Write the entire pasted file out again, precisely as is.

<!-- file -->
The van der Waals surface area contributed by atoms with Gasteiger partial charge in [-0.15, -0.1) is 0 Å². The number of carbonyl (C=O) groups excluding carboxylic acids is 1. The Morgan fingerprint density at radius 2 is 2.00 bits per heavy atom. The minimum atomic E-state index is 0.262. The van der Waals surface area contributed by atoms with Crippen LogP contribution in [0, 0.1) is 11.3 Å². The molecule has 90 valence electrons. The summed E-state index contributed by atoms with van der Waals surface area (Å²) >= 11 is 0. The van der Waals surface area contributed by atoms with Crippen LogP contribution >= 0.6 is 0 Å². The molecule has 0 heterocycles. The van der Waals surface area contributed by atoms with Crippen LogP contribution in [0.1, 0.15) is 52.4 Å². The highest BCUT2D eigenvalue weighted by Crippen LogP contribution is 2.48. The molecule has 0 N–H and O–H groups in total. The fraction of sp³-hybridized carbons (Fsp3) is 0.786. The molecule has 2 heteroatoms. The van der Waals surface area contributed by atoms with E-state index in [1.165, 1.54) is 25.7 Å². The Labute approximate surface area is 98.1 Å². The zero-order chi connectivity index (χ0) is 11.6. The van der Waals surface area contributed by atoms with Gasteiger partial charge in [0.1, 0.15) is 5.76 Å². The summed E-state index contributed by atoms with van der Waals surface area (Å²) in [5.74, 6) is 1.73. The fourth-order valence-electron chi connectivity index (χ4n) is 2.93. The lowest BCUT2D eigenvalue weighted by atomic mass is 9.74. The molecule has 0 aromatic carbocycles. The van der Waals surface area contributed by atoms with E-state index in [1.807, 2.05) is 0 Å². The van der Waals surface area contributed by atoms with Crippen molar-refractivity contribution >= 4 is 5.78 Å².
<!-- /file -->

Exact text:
The van der Waals surface area contributed by atoms with Gasteiger partial charge in [-0.15, -0.1) is 0 Å². The number of carbonyl (C=O) groups excluding carboxylic acids is 1. The Morgan fingerprint density at radius 2 is 2.00 bits per heavy atom. The minimum atomic E-state index is 0.262. The van der Waals surface area contributed by atoms with Crippen LogP contribution in [0, 0.1) is 11.3 Å². The molecule has 90 valence electrons. The summed E-state index contributed by atoms with van der Waals surface area (Å²) >= 11 is 0. The van der Waals surface area contributed by atoms with Crippen LogP contribution >= 0.6 is 0 Å². The molecule has 0 heterocycles. The van der Waals surface area contributed by atoms with Crippen LogP contribution in [0.1, 0.15) is 52.4 Å². The highest BCUT2D eigenvalue weighted by Crippen LogP contribution is 2.48. The molecule has 0 N–H and O–H groups in total. The fraction of sp³-hybridized carbons (Fsp3) is 0.786. The molecule has 2 heteroatoms. The van der Waals surface area contributed by atoms with E-state index in [1.165, 1.54) is 25.7 Å². The Labute approximate surface area is 98.1 Å². The zero-order chi connectivity index (χ0) is 11.6. The van der Waals surface area contributed by atoms with Gasteiger partial charge in [0.1, 0.15) is 5.76 Å². The summed E-state index contributed by atoms with van der Waals surface area (Å²) in [5.74, 6) is 1.73. The fourth-order valence-electron chi connectivity index (χ4n) is 2.93. The lowest BCUT2D eigenvalue weighted by atomic mass is 9.74. The molecule has 0 aromatic carbocycles. The van der Waals surface area contributed by atoms with E-state index in [1.807, 2.05) is 0 Å². The van der Waals surface area contributed by atoms with Crippen molar-refractivity contribution >= 4 is 5.78 Å².